RALEIGH — Hundreds flocked to the first public meeting hosted by the N.C. Department of Transportation to gather information and provide feedback on the completion of the 540 outer loop. A sizable group came to the meeting just southwest of Garner to voice displeasure with the Red Route.
About 825 people signed in for the meeting; with people who attended but didn’t sign in, consultants estimated more than 1,000 filtered through. And support seemed stacked for one southern Wake County route.
“A majority, and by majority, probably 90 percent, said it needs to be the Orange corridor,” said Doug Wheatley of H.W. Lochner, which has been contracted to plan and design the project. “All the towns in the area have come out in support of the Orange. It’s pretty unanimous.”
N.C. DOT had personnel on hand to answer questions, along with various maps and charts outlining the 17 different possible route combinations from Apex to Knightdale. A video presentation played on loop while residents in another space pored over detailed maps trying to figure out how routes might affect their property.
N.C. DOT held similar meetings Tuesday at Barwell Community Center in Southeast Raleigh and on Wednesday at Holly Springs High School.
Bill Spence and his family own about 18 acres of land just south of Timber Drive Elementary off Thompson Road. That land, which he said has been in the family for about 100 years, falls within the Red Route. Spence said he had considered developing the land into housing, but those plans were impossible with the Red Route in play.
“Our problem is you can’t sell or build on property right now. The market is stalemated. The government has us held hostage so we cannot sell our property,” Spence said at the Wake Tech meeting. “What idiot would buy it?”
Wheatley said about a third of the comments came from people opposed to the Red Route. Much of the rest came from people concerned about other routes – Purple, Blue and Lilac in particular. Comments from Orange-area homeowners have been scarce.
“There are a few, but it’s been around so long they don’t tend to voice their opinion as much as those in the new corridors,” Wheatley said.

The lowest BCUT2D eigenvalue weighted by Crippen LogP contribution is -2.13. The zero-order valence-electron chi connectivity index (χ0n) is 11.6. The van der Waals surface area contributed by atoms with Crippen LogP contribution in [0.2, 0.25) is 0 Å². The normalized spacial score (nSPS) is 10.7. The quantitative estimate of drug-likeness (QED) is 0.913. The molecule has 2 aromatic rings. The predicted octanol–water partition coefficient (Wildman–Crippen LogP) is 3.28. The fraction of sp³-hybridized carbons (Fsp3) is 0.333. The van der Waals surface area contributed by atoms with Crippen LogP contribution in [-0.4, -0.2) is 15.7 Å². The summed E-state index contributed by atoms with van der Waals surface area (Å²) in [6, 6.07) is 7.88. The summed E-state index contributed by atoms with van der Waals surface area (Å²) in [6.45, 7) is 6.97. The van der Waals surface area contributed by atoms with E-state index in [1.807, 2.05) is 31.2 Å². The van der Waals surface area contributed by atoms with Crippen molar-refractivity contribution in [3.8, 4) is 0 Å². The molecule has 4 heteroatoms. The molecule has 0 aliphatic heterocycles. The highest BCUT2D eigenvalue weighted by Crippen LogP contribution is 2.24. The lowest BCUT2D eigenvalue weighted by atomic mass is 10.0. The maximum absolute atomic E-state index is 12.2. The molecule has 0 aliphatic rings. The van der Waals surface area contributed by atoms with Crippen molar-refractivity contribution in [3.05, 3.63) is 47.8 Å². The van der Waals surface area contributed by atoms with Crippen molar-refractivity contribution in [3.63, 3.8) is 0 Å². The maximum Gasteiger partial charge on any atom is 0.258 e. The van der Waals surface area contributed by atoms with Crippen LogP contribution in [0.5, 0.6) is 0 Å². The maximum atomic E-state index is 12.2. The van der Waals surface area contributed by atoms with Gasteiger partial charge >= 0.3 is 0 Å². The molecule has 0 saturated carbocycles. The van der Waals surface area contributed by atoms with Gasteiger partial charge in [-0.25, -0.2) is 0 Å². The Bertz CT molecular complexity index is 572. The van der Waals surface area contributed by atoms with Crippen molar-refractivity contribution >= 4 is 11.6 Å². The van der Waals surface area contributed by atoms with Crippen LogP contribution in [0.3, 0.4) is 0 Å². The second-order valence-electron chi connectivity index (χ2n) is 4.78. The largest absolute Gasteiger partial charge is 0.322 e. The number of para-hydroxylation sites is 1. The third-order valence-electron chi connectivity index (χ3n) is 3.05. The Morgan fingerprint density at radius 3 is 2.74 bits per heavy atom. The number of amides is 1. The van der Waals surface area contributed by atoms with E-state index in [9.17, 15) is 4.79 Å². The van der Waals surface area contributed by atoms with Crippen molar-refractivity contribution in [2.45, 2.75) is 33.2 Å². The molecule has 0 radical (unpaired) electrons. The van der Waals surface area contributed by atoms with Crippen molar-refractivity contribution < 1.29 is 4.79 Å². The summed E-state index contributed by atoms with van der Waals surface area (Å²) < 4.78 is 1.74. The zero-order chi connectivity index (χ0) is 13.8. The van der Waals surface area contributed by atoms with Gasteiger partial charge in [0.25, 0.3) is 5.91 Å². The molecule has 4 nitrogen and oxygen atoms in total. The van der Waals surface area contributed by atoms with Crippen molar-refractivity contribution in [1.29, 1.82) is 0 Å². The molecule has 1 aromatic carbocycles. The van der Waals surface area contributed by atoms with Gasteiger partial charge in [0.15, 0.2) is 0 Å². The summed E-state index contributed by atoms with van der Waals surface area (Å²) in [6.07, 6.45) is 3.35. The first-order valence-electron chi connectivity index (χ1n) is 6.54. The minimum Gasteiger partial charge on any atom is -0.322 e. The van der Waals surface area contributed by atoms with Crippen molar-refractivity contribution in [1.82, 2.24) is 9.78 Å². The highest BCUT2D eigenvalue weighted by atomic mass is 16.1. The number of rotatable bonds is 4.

The Federal Highway Administration forced North Carolina to overturn the 2011 state law banning study of the Red Route or forfeit federal funding for the project, leading to its repeal last summer. The Army Corps of Engineers complained that not studying routes other than the Orange Route prevented it from meeting its legal requirement to ensure that minimizing wetlands impact had been closely examined.
Preliminary estimates indicate that the Red Route would reduce wetland impact; other alternatives appear more comparable to the impact of the Orange Route. Garner’s government and residents have argued that human impact outweighs any environmental differences, with subdivisions and an industrial park in any path north of Lake Benson.
To fulfill federal requirements (and to appease Garner, which didn’t want Red to be the only other route studied) the N.C. DOT will at least take a look at 17 choices. A route will not be officially chosen until fall 2015, according to plans. Construction would start in 2018.
State Rep. Nelson Dollar, who represents much of the path of the 540 loop west of Garner, attended the meeting and said the long-planned Orange Route should be built.
“When you look at these maps, the more detail you see, you see where land was left open for two decades,” Dollar said. “That’s the great irony. Local and state government is being punished for doing the right thing and planning ahead.”
About 325 people signed in at another meeting on Barwell Road, and most focused on routes east of I-40. No clear favorite emerged and most feedback hinged on how routes affected the commenter’s address, Wheatley said. He expected Holly Springs to split the difference between the first two in attendance and focus on the western Purple-Blue versus Orange split.
That would leave the Wake Tech meeting the best-attended in an area with several potential options. Sam Thompson said his family has also owned land in the Thompson Road area threatened by the Red Route, near Spence’s land, for about a century.
“You can put it in the paper: It ain’t going down Thompson Road,” Thompson said.
Jahner: 919-829-4822; Twitter: @garnercleveland